Earlier yesterday, Director of Civil Aviation, Zulficar Mohamed had told Stabroek News that the GDF-led search party had not spotted the plane and due to the bad weather during parts of yesterday the search party had to wait some hours. Mohamed said that members of the party went into villages with the aim of garnering information.

A press release from the police on Saturday evening had said that the twin-engine aircraft, which  is white in colour with red stripes, had departed Timehri to conduct a survey in the Cuyuni area just after 2pm on Saturday and was expected to return at around 6:15 the said day, but failed to do so.
Uranium

Prometheus Resources (Guyana) Inc is a subsidiary of the Toronto-based U308 Corporation, whose Vice-President, Nancy Chan-Palmateer confirmed to this newspaper that they had contracted Terraquest Ltd to do a geophysical survey in Guyana. While she confirmed that three persons were on board the aircraft she was unable to give any further details.

According to Terraquest Ltd’s website the company specializes in airborne geophysical surveys, geophysical consulting, data interpretation, enhancement and modeling.

Meanwhile, U308 Corporation is described on its website as a Canadian junior mineral exploration company based in Toronto, Canada. The company said that it is currently focused on uranium exploration in Guyana with its primary business objective being to acquire and explore, with the intent of developing, mineral resource properties.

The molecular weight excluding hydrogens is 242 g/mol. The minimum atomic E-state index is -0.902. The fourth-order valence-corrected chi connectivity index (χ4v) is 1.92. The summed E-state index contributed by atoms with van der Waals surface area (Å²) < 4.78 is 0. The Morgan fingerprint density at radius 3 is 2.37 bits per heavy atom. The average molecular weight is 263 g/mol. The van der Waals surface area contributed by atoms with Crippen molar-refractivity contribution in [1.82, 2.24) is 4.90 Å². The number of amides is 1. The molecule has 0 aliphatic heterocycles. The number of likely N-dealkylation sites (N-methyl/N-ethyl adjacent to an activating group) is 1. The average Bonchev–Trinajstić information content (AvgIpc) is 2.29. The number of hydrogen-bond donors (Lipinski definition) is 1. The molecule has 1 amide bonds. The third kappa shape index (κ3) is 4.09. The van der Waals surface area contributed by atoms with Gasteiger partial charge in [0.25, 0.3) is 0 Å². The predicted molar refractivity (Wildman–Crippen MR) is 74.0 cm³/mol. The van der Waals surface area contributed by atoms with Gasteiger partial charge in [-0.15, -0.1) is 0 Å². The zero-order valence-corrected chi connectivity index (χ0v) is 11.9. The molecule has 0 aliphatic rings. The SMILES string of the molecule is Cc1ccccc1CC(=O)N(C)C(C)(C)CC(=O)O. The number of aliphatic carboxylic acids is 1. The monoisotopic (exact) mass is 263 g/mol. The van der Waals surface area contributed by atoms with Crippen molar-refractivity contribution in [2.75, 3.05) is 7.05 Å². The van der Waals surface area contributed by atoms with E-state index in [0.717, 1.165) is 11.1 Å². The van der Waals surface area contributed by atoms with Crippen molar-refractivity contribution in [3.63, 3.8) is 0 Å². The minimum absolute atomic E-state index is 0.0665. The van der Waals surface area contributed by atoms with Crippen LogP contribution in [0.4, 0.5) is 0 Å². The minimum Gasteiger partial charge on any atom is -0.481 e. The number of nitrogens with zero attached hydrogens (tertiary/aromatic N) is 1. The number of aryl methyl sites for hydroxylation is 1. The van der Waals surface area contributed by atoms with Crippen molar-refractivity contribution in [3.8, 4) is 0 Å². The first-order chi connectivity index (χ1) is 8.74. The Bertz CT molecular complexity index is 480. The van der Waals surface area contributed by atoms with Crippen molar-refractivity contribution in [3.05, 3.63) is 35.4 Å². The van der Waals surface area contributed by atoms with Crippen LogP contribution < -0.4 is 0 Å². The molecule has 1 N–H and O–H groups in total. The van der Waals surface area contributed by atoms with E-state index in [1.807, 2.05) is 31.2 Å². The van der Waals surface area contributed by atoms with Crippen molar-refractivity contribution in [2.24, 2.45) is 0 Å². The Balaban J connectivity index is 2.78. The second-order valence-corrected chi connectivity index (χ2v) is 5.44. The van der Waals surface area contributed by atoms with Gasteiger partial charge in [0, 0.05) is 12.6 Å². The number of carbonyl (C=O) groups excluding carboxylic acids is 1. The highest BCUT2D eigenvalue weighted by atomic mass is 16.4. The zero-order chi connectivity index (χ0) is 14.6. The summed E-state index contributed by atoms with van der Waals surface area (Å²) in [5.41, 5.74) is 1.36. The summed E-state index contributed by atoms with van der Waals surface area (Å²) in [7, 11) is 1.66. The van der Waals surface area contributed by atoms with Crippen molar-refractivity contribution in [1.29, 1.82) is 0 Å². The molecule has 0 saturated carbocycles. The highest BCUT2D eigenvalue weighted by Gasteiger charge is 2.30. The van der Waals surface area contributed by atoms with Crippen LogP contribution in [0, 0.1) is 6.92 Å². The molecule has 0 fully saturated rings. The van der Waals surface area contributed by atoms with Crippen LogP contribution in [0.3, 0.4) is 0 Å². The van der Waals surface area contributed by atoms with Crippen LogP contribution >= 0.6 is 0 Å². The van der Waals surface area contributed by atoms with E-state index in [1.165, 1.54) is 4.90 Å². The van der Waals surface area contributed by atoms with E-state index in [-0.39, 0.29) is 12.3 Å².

It said that, to date, its subsidiary, Prometheus Resources (Guyana) Inc, has been granted two Reconnaissance Permits, the CM Permit (Permit A) and the PMCR Permit (Permit B), by the Guyana Geological and Mines Commission (GGMC) to conduct geological and geophysical surveys on adjacent lands covering an area of approximately 1.33 million hectares in Western Guyana.

“The CM Permit (Permit A) provides Prometheus Resources Guyana Inc. with the right to occupy the CM Area for three years commencing November 28th, 2005 in order to conduct geological and geophysical surveys for radioactive minerals and rare earth elements, which include uranium,” the company said on its website.

It said that Permit A grants the company the right to apply for, and be granted by the GGMC, “up to 15 prospecting licenses (each consisting of areas of approximately 202 hectares to approximately 4,856 hectares) for radioactive minerals and rare earth elements, provided that it has satisfied the requirements of the Permit and the GGMC.”

And as for Permit B it gives the company the right to “occupy the PMCR Area for three years commencing May 31, 2006 in order to conduct geological and geophysical surveys for radioactive minerals and rare earth elements, which include uranium.”

This permit gives the company “the right to apply for, and be granted by the GGMC, up to 20 prospecting licences (each consisting of areas of approximately 4,856 hectares) for radioactive minerals and rare earth elements, provided that it has satisfied the requirements of the Permit and the GGMC.”

Many aviation incidents, including the April 25 crash near Kopinang in Region Eight last year have raised the issue of Guyana not having proper search and rescue facilities.